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Gov. Rick Scott on Friday signed into a law a constitutional amendment SB 8-A to implement Florida’s medical marijuana plan, now seven months into its initial voter approval. 

The legislation allows patients who endure chronic pain related to 10 qualifying conditions including cancer, epilepsy, glaucoma, HIV, AIDS, post-traumatic stress disorder, amyotrophic lateral sclerosis (ALS), Crohn's disease, Parkinson's disease and multiple sclerosis to receive either low-THC cannabis or full-strength medical marijuana. 

The law allows patients to use cannabis pills, oils, edibles and vape pens with a doctor’s approval, but bans smoking.

Orlando attorney John Morgan, who helped get the amendment on the ballot and passed, said he intends to sue the state for not allowing smoking, the Associated Press reported.

"There are four places listed in the amendment that call for smoking," Morgan said. "I don't know why they would object to anyone on their death bed wanting to use what they wanted to relieve pain and suffering."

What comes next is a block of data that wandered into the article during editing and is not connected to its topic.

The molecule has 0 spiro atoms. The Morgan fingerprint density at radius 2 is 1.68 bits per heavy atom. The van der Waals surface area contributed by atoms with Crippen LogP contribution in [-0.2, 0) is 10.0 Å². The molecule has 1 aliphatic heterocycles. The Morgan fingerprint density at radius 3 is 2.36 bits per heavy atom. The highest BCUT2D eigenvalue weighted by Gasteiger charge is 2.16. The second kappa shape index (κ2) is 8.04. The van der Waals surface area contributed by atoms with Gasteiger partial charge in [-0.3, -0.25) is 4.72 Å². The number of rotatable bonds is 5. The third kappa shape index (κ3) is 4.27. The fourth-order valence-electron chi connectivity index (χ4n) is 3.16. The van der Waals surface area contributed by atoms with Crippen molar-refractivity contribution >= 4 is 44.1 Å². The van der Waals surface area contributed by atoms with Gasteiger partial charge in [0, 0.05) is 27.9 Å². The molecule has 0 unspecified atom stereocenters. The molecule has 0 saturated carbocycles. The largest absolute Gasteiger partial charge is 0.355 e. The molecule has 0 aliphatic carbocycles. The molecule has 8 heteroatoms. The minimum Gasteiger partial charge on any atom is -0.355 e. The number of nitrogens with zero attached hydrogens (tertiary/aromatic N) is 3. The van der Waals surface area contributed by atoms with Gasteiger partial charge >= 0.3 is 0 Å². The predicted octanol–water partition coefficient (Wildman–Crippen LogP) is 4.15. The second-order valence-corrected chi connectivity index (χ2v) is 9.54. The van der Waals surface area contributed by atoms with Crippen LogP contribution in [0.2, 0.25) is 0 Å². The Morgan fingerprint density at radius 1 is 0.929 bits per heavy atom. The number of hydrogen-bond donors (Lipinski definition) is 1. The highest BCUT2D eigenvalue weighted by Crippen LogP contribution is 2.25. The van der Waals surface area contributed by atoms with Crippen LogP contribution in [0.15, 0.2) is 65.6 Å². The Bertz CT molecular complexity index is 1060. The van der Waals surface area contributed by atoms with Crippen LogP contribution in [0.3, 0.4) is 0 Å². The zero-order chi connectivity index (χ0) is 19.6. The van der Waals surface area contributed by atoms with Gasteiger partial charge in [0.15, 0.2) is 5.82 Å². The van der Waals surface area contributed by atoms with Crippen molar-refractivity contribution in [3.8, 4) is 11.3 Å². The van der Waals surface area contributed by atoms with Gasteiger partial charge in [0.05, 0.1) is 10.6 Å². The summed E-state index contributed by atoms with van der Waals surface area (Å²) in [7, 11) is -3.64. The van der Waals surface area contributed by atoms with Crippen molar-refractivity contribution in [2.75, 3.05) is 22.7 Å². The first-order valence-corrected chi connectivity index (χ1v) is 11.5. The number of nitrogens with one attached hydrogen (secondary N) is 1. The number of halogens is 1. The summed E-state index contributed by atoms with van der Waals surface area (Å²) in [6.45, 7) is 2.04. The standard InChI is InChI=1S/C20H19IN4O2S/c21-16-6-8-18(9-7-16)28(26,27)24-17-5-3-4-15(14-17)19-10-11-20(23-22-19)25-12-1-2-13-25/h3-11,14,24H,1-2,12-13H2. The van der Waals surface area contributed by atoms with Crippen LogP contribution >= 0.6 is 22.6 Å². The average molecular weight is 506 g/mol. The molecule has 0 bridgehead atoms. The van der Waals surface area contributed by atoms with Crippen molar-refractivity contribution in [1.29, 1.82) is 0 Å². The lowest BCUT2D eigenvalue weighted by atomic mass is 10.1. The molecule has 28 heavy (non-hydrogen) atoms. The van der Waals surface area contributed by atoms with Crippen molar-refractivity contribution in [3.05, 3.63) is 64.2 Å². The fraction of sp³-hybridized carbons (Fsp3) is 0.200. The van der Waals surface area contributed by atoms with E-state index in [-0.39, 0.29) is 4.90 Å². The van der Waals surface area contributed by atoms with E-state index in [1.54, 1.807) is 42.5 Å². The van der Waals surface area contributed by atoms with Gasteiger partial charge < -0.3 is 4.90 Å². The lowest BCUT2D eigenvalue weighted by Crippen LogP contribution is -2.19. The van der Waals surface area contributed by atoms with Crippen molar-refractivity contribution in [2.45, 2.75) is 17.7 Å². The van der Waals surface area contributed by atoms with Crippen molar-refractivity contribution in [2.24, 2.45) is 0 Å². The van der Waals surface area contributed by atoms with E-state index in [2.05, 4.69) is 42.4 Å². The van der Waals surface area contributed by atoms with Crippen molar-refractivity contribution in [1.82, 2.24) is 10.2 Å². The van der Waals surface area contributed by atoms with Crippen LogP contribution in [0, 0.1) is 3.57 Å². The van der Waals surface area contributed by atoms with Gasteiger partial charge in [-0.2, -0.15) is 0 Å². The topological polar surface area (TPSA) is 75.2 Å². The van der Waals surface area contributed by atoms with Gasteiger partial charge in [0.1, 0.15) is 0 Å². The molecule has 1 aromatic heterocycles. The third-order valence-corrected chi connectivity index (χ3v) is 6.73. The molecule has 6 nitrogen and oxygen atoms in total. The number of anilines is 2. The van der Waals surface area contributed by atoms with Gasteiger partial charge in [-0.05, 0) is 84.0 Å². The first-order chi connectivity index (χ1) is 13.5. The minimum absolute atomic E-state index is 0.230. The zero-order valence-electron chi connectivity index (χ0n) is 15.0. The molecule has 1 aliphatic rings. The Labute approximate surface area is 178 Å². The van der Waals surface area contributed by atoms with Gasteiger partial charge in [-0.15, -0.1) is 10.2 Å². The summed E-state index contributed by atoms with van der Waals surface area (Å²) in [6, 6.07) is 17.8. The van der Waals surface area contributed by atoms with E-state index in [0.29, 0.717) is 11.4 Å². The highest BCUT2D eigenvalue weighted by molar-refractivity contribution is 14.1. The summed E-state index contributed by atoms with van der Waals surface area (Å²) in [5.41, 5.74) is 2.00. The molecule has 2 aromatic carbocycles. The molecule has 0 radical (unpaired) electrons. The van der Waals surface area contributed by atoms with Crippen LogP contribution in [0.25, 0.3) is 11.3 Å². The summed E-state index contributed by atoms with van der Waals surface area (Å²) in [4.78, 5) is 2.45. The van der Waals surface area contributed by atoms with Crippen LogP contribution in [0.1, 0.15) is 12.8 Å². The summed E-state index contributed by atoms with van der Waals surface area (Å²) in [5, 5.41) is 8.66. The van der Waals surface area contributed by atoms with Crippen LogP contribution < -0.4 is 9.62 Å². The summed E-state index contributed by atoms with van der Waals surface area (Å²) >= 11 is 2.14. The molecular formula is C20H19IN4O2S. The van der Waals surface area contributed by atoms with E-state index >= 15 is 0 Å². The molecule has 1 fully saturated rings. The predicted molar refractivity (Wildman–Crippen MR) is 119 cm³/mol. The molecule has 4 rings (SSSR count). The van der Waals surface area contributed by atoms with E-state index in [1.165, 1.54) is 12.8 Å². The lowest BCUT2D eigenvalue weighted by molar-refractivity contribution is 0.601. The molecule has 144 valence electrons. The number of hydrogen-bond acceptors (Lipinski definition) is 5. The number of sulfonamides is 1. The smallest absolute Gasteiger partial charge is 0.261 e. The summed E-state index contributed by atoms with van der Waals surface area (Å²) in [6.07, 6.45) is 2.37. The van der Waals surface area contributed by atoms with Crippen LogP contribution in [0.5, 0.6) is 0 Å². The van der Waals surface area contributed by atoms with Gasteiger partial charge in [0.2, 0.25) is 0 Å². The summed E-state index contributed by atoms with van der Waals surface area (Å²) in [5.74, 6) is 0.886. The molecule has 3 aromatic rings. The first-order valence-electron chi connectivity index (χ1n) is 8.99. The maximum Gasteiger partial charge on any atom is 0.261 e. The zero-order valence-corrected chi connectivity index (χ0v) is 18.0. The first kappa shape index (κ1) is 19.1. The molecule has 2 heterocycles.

The law limits licenses to grow marijuana to 17, and each license holder is limited to 25 dispensaries. For every 100,000 new eligible patients added to the registry, another license will become available.

There are seven growers currently licensed in Florida, with ten to be added by October. Trulieve and Surterra are two of the seven. Kim Rivers, CEO of Trulieve told the AP that they are reviewing the bill before determining their next steps, Jake Bergmann, founder and CEO of Surterra, doesn’t see an issue with the plan’s structure for market growth.

"There is a way to grow as the patients grow (four new dispensaries per 100,000 patients). If you have something that grows as patient access grows, it is pretty smart," Bergmann told the AP.

SB 8-Aallows for the establishment of medical marijuana testing laboratories, and establishes the Coalition for Medical Marijuana Research and Education within the H. Lee Moffitt Cancer Center and Research Institute and roughly $750,000 of an appropriation of more than $15 million.

The bill passed 103-9 in the House and 29-6 in the Senate on the final day of a special session earlier this month before Scott signed it into law on Friday, among 38 bills total.